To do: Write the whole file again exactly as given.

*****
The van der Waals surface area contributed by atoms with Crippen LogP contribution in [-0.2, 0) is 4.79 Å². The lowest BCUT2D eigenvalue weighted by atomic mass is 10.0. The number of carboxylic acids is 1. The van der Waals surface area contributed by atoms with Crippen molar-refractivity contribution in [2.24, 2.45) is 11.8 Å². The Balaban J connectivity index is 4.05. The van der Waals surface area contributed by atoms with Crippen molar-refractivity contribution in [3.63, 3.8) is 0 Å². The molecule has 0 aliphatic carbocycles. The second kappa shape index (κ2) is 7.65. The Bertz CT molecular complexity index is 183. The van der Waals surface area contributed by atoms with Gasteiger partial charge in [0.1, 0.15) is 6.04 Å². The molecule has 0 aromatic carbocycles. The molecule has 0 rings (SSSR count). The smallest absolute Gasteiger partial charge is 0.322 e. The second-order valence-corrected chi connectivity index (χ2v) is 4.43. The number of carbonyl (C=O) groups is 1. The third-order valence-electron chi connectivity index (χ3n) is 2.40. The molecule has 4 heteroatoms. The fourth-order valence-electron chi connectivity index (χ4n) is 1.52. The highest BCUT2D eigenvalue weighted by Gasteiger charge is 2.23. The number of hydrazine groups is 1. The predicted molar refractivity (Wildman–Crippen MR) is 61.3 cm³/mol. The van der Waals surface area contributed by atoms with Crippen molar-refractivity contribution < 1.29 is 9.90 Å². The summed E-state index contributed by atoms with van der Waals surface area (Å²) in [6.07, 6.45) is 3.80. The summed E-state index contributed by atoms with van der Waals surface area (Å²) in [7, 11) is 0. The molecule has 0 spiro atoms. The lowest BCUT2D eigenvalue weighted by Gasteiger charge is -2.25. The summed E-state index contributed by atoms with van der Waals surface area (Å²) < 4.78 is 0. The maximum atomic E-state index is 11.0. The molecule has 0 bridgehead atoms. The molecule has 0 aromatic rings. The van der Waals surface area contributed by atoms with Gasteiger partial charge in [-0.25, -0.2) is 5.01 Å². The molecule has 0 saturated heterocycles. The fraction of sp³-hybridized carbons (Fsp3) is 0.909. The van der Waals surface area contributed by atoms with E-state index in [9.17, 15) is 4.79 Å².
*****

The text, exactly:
The van der Waals surface area contributed by atoms with Crippen LogP contribution in [-0.2, 0) is 4.79 Å². The lowest BCUT2D eigenvalue weighted by atomic mass is 10.0. The number of carboxylic acids is 1. The van der Waals surface area contributed by atoms with Crippen molar-refractivity contribution in [2.24, 2.45) is 11.8 Å². The Balaban J connectivity index is 4.05. The van der Waals surface area contributed by atoms with Crippen molar-refractivity contribution in [3.63, 3.8) is 0 Å². The molecule has 0 aliphatic carbocycles. The second kappa shape index (κ2) is 7.65. The Bertz CT molecular complexity index is 183. The van der Waals surface area contributed by atoms with Gasteiger partial charge in [0.1, 0.15) is 6.04 Å². The molecule has 0 aromatic carbocycles. The molecule has 0 rings (SSSR count). The smallest absolute Gasteiger partial charge is 0.322 e. The second-order valence-corrected chi connectivity index (χ2v) is 4.43. The number of carbonyl (C=O) groups is 1. The third-order valence-electron chi connectivity index (χ3n) is 2.40. The molecule has 4 heteroatoms. The fourth-order valence-electron chi connectivity index (χ4n) is 1.52. The highest BCUT2D eigenvalue weighted by Gasteiger charge is 2.23. The number of hydrazine groups is 1. The predicted molar refractivity (Wildman–Crippen MR) is 61.3 cm³/mol. The van der Waals surface area contributed by atoms with Crippen molar-refractivity contribution < 1.29 is 9.90 Å². The summed E-state index contributed by atoms with van der Waals surface area (Å²) in [6.07, 6.45) is 3.80. The summed E-state index contributed by atoms with van der Waals surface area (Å²) in [7, 11) is 0. The molecule has 0 spiro atoms. The lowest BCUT2D eigenvalue weighted by Gasteiger charge is -2.25. The summed E-state index contributed by atoms with van der Waals surface area (Å²) < 4.78 is 0. The maximum atomic E-state index is 11.0. The molecule has 0 bridgehead atoms. The molecule has 0 aromatic rings. The van der Waals surface area contributed by atoms with Gasteiger partial charge in [-0.25, -0.2) is 5.01 Å². The molecule has 0 saturated heterocycles. The fraction of sp³-hybridized carbons (Fsp3) is 0.909. The van der Waals surface area contributed by atoms with E-state index in [9.17, 15) is 4.79 Å².